The names of the four victims of the Moore's Ford Bridge lynching, enscribed at National Memorial for Peace and Justice in Montgomery, Ala.

The names of the four victims of the Moore's Ford Bridge lynching are enscribed at the National Memorial for Peace and Justice in Montgomery, Alabama.

Credit: Grant Blankenship/GPB

The U.S. Supreme Court has said it will not hear arguments about unsealing grand jury documents more than 70 years old tied to a notorious Georgia lynching at Moore’s Ford Bridge in Walton County.

Two Black couples, George and Mae Murray Dorsey and Dorothy and Roger Malcom, were killed by a white mob at the bridge in 1946. While an FBI investigation at the behest of President Harry Truman ensued, and evidence was presented to a grand jury, no murder charges were ever brought.

Later, historians, first the late Anthony Pitch and now writer Laura Wexler, sought to make the grand jury records public.

In March, the 11th U.S. Circuit Court of Appeals elected to keep the documents sealed. That ruling followed another by a smaller of body of judges in the same court which had said it would be proper to unseal the documents for the sake of history. Those conflicting rulings are what attorney Joe Bell asked the U.S. Supreme Court to resolve.

The court declined.

In so doing, the Supreme Court let stand the 8-4 opinion issued March 30 by the entire body of judges in the 11th Circuit that said it would be improper to release the grand jury documents in the Moore’s Ford Lynching case. The court said to do so would endanger the secrecy of every grand jury proceeding from that point on.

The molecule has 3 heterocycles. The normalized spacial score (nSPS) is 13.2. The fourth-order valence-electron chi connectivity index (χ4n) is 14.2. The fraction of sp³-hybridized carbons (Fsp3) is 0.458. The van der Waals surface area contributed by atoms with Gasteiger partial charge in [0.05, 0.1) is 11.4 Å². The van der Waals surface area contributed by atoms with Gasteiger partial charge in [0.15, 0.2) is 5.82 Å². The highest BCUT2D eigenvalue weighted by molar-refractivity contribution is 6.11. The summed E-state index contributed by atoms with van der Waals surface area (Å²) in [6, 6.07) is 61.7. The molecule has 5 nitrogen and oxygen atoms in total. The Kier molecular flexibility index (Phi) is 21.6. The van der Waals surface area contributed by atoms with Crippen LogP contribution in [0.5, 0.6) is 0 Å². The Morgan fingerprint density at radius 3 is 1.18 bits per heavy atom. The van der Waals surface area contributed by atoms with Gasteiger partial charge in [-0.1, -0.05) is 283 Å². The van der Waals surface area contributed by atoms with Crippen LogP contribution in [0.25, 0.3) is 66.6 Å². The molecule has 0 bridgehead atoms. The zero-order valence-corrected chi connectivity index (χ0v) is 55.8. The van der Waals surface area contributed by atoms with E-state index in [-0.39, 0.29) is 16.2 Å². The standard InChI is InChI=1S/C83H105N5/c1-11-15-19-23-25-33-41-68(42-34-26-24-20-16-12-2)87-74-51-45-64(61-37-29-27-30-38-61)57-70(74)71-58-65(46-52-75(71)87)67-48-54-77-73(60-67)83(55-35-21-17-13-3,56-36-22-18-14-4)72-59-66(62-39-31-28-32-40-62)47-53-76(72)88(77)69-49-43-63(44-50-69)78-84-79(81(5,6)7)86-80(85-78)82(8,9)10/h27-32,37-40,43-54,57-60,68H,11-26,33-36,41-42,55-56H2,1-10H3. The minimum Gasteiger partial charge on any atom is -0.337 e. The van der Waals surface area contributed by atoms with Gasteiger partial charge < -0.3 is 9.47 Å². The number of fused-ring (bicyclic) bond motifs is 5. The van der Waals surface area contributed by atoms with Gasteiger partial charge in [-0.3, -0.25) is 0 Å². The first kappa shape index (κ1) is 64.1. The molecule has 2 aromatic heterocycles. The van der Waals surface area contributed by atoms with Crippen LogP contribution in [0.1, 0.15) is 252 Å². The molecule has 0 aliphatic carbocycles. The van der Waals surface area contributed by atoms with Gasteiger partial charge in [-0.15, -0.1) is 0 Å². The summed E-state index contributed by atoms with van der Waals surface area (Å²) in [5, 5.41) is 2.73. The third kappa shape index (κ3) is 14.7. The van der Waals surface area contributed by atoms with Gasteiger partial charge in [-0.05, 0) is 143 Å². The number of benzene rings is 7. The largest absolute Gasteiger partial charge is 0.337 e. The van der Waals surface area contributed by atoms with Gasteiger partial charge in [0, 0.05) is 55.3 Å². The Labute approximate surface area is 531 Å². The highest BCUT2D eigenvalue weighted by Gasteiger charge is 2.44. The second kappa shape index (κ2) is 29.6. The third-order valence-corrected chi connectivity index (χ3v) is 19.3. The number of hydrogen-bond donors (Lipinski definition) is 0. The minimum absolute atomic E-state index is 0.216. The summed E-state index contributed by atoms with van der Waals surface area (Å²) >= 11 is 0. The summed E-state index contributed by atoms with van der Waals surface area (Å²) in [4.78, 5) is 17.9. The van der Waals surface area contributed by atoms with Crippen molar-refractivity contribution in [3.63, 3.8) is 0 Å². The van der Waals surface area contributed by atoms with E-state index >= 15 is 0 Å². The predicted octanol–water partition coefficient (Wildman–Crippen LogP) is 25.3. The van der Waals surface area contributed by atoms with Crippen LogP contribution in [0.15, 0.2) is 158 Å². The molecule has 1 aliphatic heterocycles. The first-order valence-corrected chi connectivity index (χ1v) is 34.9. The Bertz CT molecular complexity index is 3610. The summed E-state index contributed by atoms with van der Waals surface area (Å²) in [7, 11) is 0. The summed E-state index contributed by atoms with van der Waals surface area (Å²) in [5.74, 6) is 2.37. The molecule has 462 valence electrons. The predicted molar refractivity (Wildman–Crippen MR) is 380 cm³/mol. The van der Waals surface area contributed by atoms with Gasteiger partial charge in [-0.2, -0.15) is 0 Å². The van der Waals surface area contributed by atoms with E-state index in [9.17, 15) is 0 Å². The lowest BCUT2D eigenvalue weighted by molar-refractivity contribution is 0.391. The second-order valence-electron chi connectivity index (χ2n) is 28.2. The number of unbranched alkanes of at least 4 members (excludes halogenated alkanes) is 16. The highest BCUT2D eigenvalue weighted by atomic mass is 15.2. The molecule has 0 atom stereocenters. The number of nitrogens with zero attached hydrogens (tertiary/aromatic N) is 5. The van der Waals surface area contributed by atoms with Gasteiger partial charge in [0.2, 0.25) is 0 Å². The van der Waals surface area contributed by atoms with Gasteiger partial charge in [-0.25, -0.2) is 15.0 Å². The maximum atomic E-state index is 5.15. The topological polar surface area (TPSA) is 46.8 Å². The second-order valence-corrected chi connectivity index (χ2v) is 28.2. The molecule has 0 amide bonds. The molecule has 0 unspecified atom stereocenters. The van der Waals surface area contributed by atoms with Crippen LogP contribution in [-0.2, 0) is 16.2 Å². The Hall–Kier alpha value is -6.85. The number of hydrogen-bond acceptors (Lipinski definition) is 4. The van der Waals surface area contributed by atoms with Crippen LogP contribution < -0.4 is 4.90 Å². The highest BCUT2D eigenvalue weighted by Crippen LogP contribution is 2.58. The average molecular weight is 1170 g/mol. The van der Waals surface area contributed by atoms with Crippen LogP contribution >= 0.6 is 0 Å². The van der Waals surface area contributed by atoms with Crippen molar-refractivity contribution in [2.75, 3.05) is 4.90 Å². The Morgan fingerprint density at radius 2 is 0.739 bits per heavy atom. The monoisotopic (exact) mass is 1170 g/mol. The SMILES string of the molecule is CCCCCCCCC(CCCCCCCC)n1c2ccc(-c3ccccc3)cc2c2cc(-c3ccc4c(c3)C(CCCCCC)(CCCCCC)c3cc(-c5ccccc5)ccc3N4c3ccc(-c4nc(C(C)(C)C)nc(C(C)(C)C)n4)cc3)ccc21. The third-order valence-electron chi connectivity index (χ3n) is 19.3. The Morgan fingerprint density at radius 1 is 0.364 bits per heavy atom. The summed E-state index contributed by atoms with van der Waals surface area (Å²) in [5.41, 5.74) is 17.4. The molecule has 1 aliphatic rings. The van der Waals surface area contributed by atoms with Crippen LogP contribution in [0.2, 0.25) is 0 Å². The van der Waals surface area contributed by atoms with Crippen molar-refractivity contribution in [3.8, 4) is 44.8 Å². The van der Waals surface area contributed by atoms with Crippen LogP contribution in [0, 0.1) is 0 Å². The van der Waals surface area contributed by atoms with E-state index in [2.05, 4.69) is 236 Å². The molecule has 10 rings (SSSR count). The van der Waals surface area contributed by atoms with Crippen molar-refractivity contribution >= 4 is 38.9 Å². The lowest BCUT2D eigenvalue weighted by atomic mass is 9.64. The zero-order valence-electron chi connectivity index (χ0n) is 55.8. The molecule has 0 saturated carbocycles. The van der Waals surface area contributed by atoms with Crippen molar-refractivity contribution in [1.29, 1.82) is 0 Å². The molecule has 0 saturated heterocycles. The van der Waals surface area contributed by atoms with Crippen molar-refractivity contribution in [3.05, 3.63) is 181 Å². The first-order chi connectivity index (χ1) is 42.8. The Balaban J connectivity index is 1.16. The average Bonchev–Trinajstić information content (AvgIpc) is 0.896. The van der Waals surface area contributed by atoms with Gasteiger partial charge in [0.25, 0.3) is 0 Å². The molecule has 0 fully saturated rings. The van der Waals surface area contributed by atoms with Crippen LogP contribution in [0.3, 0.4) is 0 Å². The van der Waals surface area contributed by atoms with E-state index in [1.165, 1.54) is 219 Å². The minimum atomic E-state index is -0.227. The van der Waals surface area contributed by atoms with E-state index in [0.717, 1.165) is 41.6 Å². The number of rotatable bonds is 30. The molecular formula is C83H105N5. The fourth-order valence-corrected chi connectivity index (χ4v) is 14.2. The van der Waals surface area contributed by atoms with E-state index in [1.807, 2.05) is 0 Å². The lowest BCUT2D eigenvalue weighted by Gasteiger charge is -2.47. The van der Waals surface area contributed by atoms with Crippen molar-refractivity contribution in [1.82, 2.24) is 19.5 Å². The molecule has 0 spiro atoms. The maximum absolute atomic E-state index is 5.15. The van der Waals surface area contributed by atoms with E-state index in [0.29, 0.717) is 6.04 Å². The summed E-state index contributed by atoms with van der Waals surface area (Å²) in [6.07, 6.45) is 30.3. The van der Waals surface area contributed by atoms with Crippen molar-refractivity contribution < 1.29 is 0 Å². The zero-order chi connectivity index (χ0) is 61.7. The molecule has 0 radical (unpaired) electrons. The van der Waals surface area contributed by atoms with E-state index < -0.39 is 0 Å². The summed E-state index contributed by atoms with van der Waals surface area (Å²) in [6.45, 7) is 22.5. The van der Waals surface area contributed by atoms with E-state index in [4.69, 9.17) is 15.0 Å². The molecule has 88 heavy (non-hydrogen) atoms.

"The Supreme Court has long recognized that the proper functioning of our grand jury system depends upon the secrecy of grand jury proceedings,” the court ruled.

Those who study the Moore’s Ford lynching disagree over whether it was in revenge for the stabbing of a white man by victim Roger Malcom or was an example of voter suppression in the first year Black people could vote in the state’s Democratic primary. Both assertions are considered during the annual reenactment of the crimes in the town of Monroe.

Historian and author Anthony Pitch searched for years for the grand jury documents, which had disappeared from federal records before he somehow found them in the National Archives in Washington, D.C. He then spent the years up until his death in 2019 petitioning the courts for permission to read and share what he had found.

When Pitch died, his attorney, Joe Bell, pulled in Wexler, another historian and Moore’s Ford expert, as the party who would allow the case to continue. Wexler said there are still a maddening number of unknowns about Moore’s Ford with the grand jury documents still locked away.

"I mean, we don't know to what degree the U.S. attorney was really assertive and adamant and effective in presenting the case,” Wexler said. “We don't know to what degree people felt compelled or safe enough to tell the truth in front of the grand jury. We don't know what pressure the grand jury members felt from each other or from the judge to to vote a certain way.

"So there's a lot of stuff we don't know because it's like a locked box.”

Wexler said the inaction from the Supreme Court leaves two options for the release of the grand jury records. One: The Congress could change the section of the Federal Rules of Criminal Procedure relating to grand jury testimony secrecy, and two: the U.S. Department of Justice Civil Rights Cold Case Initiative could take up Moore’s Ford again. The task force most recently mentioned Moore’s Ford in its 2018 report to Congress.

Meanwhile, those who had hoped the Supreme Court would finally let the world see what case there was to be made in 1946 at Moore's Ford will still be left hoping.


Tags: justice  racism